Naturi Naughton as Denise
Collins Pennie as Malik
Kay Panabaker as Jenny
Asher Book as Marco
Kherington Payne as Alice
Walter Perez as Victor Taveras
Anna Maria Perez de Taglé as Joy Moy
Paul Iacono as Neil Baczynsky
Kristy Flores as Rosie
Paul McGill as Kevin
Debbie Allen as Principal Angela Simms
Charles S. Dutton as Mr. Alvin Dowd
Megan Mullaly as Ms. Fran Rowan
Kelsey Grammer as Mr. Joel Cranston
Bebe Neuwirth as Ms. Lynn Kraft
At New York’s Fiorello H. LaGuardia High School of Music & Art and Performing Arts, everyone dreams of making it big. They cram and study and suffer for years, perfecting their craft, and that’s just the auditions. They’ll give up any semblance of a normal life in the short-term in exchange for what they’ll learn, and more importantly, where it will take them. Because if you’re not somebody, you’re nobody.
The old adage is right, everything old really is new again. It’s very seldom that a genuinely new story comes out of Hollywood, or anywhere for that matter. And that’s okay. There is certainly a case to be made that some stories are so stirring, so universal and eternal that they can and will be told and re-told without any loss of power. Assuming the author’s not a complete hack, anyway.
Unfortunately the reverse is often just as true: everything new is just plain old.
Because there are just as many stories out there that repeat themselves and repeat themselves because they are easily told and digested like a McDonald’s Happy Meal, and with about as much value. I’ll give you two guesses which category the remake of “Fame” falls into, and the first one doesn’t count.
For anyone who’s seen the original, it may be hard to believe it was actually nominated for an Academy Award for Best Original Screenplay, but the idea is actually quite good. Take the high pressure, high creativity world of the performing arts school, throw in a bunch melodramatic elements and stir in the favored public topic of the last 25 years–how to become famous (back when it at least required talent)–and you have the makings of a better than decent soap opera on your hands. Put in the hands of a good director and you’ve probably got something better than decent. Melodrama is still drama after all; it’s all a matter of the craft involved.
The new model doesn’t have to worry about that, however. It is in every way a faded copy of the original. It follows the format of the first “Fame” pretty rigorously, separating the story into the four years the students will be at school and peppering their studies with a few moments emotional turmoil, coming-of-age angst and some insights in to the cost of the search for stature in the world. Specifically the fact (which no one really wants to hear, especially in a movie about fame) that the vast majority of aspirants simply will not make it.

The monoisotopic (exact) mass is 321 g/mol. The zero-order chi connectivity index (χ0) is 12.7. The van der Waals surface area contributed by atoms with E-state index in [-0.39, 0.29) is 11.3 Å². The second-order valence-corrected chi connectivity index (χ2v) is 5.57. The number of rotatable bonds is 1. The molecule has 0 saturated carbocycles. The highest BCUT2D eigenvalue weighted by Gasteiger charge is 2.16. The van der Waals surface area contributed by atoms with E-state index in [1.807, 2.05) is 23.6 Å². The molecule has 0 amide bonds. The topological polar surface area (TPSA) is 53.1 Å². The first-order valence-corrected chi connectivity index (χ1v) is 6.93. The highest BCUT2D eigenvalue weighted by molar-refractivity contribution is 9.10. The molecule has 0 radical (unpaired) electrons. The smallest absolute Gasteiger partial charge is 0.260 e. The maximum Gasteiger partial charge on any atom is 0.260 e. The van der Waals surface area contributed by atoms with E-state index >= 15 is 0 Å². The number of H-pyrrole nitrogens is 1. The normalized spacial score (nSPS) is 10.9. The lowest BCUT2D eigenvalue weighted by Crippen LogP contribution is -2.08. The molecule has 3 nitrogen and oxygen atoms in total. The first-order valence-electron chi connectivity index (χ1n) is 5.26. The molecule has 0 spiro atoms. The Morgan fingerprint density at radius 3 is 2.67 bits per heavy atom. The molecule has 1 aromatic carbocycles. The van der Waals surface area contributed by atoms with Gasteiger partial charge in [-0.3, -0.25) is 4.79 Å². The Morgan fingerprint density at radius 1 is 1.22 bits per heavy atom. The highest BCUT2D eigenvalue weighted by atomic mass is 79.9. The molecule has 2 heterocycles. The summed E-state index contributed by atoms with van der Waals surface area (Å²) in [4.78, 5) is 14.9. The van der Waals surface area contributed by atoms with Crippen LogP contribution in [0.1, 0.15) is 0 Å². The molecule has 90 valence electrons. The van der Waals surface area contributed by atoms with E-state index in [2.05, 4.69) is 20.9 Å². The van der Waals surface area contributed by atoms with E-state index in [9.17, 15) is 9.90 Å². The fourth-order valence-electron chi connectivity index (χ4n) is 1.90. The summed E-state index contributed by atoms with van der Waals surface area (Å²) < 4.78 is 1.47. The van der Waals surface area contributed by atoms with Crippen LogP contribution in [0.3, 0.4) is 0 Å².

That’s about where “Fame” stops, though. It’s the light teenage primetime drama version of the story. That’s certainly who it’s targeting and that’s the card it plays the whole way through. No abortions, drug use, or life of scrounging and waiting tables here.
Barring one young ingénue’s (Kay Panabaker) introduction to the idea of the ‘casting couch’ and a very few other similar instances, there’s really nothing to it at all. It’s hard to believe, afterwards, where all 120 minutes went. Far more of it is spent with tentative romances and character arcs that are set up and never, never pay off like Mr. Dowd the drama teacher’s (Charles S. Dutton) attempts to reach tortured young Malik (Collins Pennie) and help his world view.
And, of course, singing and dancing.
If there’s anything that could probably benefit from casting to type, “Fame” is it. Director Kevin Tancharoen has filled his cast with young actors who aren’t that different from the people they’re playing. Young but filled with talent and promise, singing, dancing and acting as well as any of their adult co0stars. Well singing and dancing anyway.
The pageantry really is very nice, especially the dance numbers, but as soon as the music stops, so does “Fame.” It’s not the worst remake ever made, it’s not even really very bad, just stodgily, repressively mediocre.